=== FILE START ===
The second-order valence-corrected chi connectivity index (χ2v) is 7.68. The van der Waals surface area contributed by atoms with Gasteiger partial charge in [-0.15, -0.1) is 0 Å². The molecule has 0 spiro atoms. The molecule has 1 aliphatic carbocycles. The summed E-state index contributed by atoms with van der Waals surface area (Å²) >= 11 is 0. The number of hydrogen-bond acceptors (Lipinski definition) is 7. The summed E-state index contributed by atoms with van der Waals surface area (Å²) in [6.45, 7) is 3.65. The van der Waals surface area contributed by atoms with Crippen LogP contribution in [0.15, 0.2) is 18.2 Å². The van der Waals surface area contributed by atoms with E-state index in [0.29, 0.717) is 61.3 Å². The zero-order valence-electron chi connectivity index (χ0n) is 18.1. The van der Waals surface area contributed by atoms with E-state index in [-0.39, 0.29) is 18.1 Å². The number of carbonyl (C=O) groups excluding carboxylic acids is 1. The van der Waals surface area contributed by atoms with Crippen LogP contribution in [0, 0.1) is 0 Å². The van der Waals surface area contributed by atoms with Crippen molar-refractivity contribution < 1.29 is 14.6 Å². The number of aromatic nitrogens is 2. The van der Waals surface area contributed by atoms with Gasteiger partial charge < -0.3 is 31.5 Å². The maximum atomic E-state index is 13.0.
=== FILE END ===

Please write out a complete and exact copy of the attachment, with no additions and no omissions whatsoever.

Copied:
The second-order valence-corrected chi connectivity index (χ2v) is 7.68. The van der Waals surface area contributed by atoms with Gasteiger partial charge in [-0.15, -0.1) is 0 Å². The molecule has 0 spiro atoms. The molecule has 1 aliphatic carbocycles. The summed E-state index contributed by atoms with van der Waals surface area (Å²) >= 11 is 0. The number of hydrogen-bond acceptors (Lipinski definition) is 7. The summed E-state index contributed by atoms with van der Waals surface area (Å²) in [6.45, 7) is 3.65. The van der Waals surface area contributed by atoms with Crippen LogP contribution in [0.15, 0.2) is 18.2 Å². The van der Waals surface area contributed by atoms with E-state index in [0.29, 0.717) is 61.3 Å². The zero-order valence-electron chi connectivity index (χ0n) is 18.1. The van der Waals surface area contributed by atoms with E-state index in [-0.39, 0.29) is 18.1 Å². The number of carbonyl (C=O) groups excluding carboxylic acids is 1. The van der Waals surface area contributed by atoms with Crippen LogP contribution in [0, 0.1) is 0 Å². The van der Waals surface area contributed by atoms with Crippen molar-refractivity contribution < 1.29 is 14.6 Å². The number of aromatic nitrogens is 2. The van der Waals surface area contributed by atoms with Gasteiger partial charge < -0.3 is 31.5 Å². The maximum atomic E-state index is 13.0.